When you have a colossal blockbuster like KAHO NAA... PYAAR HAI behind you, the expectations from your next film, KOI... MIL GAYA, multiply manifold.
KOI... MIL GAYA is path-breaking in the sense that it depicts a story that is 'alien' as far as the Indian screen is concerned.
So, when any film-maker takes his first step towards exploring a new genre, he's bound to meet with mixed reactions. It has been proved time and again that Hollywood classics to Indianised translations either sink or swim.
KOI... MIL GAYA, directed by Rakesh Roshan, does meet the expectations, but only to an extent. You do feel something is amiss in the enterprise.
Sanjay Mehra [Rakesh Roshan] is a scientist, obsessed with establishing contacts with extraterrestrial life. He invents many innovative gadgets, instruments and finally succeeds in devising a computer that can transmit messages to space.
His foresight becomes a reality when, as a response to his signals, a spaceship is sighted in the sky. But before Sanjay can even enjoy his success, he and his wife Sonia [Rekha] meet with a horrific accident where Sonia survives, but Sanjay loses his life.
Sanjay's son Rohit [Hrithik Roshan] is born; he's a mentally challenged child who faces ridicule and torment at every phase of his life. His lone companion is Nisha [Preity Zinta].
One day, Rohit discovers his father's computer and calls Nisha to help him use it. Both of them are completely fascinated by the images and instructions that appear on the screen and experiment with the device, not realising the impact it would have.
The entire town witnesses a blackout and a bizarre phenomenon. In an incandescent glowing sky, a colossal spaceship is sighted. More strange findings are in store in Rohit's town. A pair of footprints not belonging to man or animal is found.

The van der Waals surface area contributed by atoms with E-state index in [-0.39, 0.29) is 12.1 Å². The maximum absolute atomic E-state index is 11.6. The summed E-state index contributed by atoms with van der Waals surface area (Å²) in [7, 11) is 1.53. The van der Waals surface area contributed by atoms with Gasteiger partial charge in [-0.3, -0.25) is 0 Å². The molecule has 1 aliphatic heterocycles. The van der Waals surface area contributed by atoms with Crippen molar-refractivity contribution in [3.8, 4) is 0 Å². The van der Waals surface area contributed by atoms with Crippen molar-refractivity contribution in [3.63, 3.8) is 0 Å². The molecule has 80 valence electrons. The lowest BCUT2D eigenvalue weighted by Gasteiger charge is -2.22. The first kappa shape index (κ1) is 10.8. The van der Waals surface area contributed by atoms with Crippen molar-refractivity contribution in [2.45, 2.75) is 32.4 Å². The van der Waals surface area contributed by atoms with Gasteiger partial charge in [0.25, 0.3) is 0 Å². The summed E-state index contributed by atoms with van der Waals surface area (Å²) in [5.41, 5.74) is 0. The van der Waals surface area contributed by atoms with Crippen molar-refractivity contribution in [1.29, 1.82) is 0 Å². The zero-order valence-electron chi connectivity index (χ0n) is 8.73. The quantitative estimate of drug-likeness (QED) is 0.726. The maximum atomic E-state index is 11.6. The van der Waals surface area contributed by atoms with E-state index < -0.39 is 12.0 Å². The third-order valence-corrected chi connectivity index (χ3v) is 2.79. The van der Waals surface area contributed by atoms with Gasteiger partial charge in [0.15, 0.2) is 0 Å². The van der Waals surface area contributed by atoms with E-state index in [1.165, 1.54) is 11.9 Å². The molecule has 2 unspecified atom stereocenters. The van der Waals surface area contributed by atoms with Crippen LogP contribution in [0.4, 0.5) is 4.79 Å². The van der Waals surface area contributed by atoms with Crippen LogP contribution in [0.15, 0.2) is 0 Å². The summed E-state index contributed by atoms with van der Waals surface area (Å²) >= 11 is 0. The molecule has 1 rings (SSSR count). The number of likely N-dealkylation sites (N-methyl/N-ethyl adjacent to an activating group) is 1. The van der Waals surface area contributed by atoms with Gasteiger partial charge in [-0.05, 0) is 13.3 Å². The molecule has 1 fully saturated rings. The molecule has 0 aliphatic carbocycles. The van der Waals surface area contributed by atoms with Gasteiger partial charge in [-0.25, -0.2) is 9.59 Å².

What could this mean? Is danger lurking somewhere close?
Although the wide-ranging hunch is that KOI... MIL GAYA is inspired by master storyteller Steven Spielberg's classic E.T., it is, in fact, an amalgamation of E.T. as also MAC AND ME [starring Jade Calegory], besides reminding you of the recent hit SPIDER-MAN.
If the spaceship-alien angle takes its inspiration from E.T., Hrithik's characterisation [that of a weakling who turns powerful after a spider bite, in this case the alien touching him] reminds you of SPIDER-MAN.
Nothing wrong in being inspired though, for Rakesh Roshan has Indianised the theme to suit Indian sensibilities.
Depicting the hero as mentally challenged for the major part of the film is a big risk by itself, but Roshan Jr. carries it off with aplomb. That is the mainstay of the film. But more on that later!
Besides, for the Indian audiences, who've witnessed aliens in the tele-series STARTREK and years ago in E.T., the alien in a Hindi film is a novelty. The introduction of the alien at the interval point does raise expectations of a riveting second half.
Prior to that, the first half succeeds in arresting audience attention and that's largely due to Hrithik's portrayal of a weakling. But the pace is inconsistent in this half, for it picks up, drops, loosens, gains momentum with regularity.
A few sequences in the first half impress you, but the one-sided romance, of Hrithik believing that Preity is his girlfriend and the songs that follow, take the fizz away from the film, making it look like any other routine flick.
The second half has a few well penned and well executed sequences that are bound to be an instant hit with viewers. Instances:-